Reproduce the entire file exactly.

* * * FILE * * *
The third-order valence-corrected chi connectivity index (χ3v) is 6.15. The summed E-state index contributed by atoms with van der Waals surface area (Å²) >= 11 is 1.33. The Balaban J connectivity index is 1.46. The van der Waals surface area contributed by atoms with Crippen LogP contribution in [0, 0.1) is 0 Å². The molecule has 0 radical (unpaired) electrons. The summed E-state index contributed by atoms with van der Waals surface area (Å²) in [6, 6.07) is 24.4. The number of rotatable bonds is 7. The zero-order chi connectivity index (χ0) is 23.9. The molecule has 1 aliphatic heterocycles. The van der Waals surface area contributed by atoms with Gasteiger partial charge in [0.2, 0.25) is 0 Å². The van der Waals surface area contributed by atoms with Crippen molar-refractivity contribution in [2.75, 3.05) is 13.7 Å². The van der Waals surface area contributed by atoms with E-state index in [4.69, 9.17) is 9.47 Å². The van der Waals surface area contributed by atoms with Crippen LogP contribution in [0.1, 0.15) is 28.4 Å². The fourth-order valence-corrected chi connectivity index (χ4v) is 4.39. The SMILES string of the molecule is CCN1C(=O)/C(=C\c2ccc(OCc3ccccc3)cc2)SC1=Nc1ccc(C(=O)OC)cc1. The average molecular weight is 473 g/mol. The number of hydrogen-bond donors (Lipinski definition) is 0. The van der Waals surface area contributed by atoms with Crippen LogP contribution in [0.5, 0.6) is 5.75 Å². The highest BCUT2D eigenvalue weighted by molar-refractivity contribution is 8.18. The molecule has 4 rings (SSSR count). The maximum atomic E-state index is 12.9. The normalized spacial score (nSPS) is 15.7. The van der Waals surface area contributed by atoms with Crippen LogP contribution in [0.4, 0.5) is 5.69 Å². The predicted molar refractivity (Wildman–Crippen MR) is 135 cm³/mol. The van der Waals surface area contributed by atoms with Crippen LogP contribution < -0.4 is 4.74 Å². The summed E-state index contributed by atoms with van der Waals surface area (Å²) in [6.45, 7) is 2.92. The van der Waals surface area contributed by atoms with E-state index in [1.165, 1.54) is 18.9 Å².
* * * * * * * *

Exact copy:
The third-order valence-corrected chi connectivity index (χ3v) is 6.15. The summed E-state index contributed by atoms with van der Waals surface area (Å²) >= 11 is 1.33. The Balaban J connectivity index is 1.46. The van der Waals surface area contributed by atoms with Crippen LogP contribution in [0, 0.1) is 0 Å². The molecule has 0 radical (unpaired) electrons. The summed E-state index contributed by atoms with van der Waals surface area (Å²) in [6, 6.07) is 24.4. The number of rotatable bonds is 7. The zero-order chi connectivity index (χ0) is 23.9. The molecule has 1 aliphatic heterocycles. The van der Waals surface area contributed by atoms with Gasteiger partial charge in [0.2, 0.25) is 0 Å². The van der Waals surface area contributed by atoms with Crippen molar-refractivity contribution in [2.75, 3.05) is 13.7 Å². The van der Waals surface area contributed by atoms with E-state index in [4.69, 9.17) is 9.47 Å². The van der Waals surface area contributed by atoms with Crippen LogP contribution in [0.1, 0.15) is 28.4 Å². The fourth-order valence-corrected chi connectivity index (χ4v) is 4.39. The SMILES string of the molecule is CCN1C(=O)/C(=C\c2ccc(OCc3ccccc3)cc2)SC1=Nc1ccc(C(=O)OC)cc1. The average molecular weight is 473 g/mol. The number of hydrogen-bond donors (Lipinski definition) is 0. The van der Waals surface area contributed by atoms with Crippen LogP contribution in [0.5, 0.6) is 5.75 Å². The highest BCUT2D eigenvalue weighted by molar-refractivity contribution is 8.18. The molecule has 4 rings (SSSR count). The maximum atomic E-state index is 12.9. The normalized spacial score (nSPS) is 15.7. The van der Waals surface area contributed by atoms with Crippen LogP contribution in [0.4, 0.5) is 5.69 Å². The predicted molar refractivity (Wildman–Crippen MR) is 135 cm³/mol. The van der Waals surface area contributed by atoms with Crippen LogP contribution < -0.4 is 4.74 Å². The summed E-state index contributed by atoms with van der Waals surface area (Å²) in [6.45, 7) is 2.92. The van der Waals surface area contributed by atoms with E-state index in [1.165, 1.54) is 18.9 Å².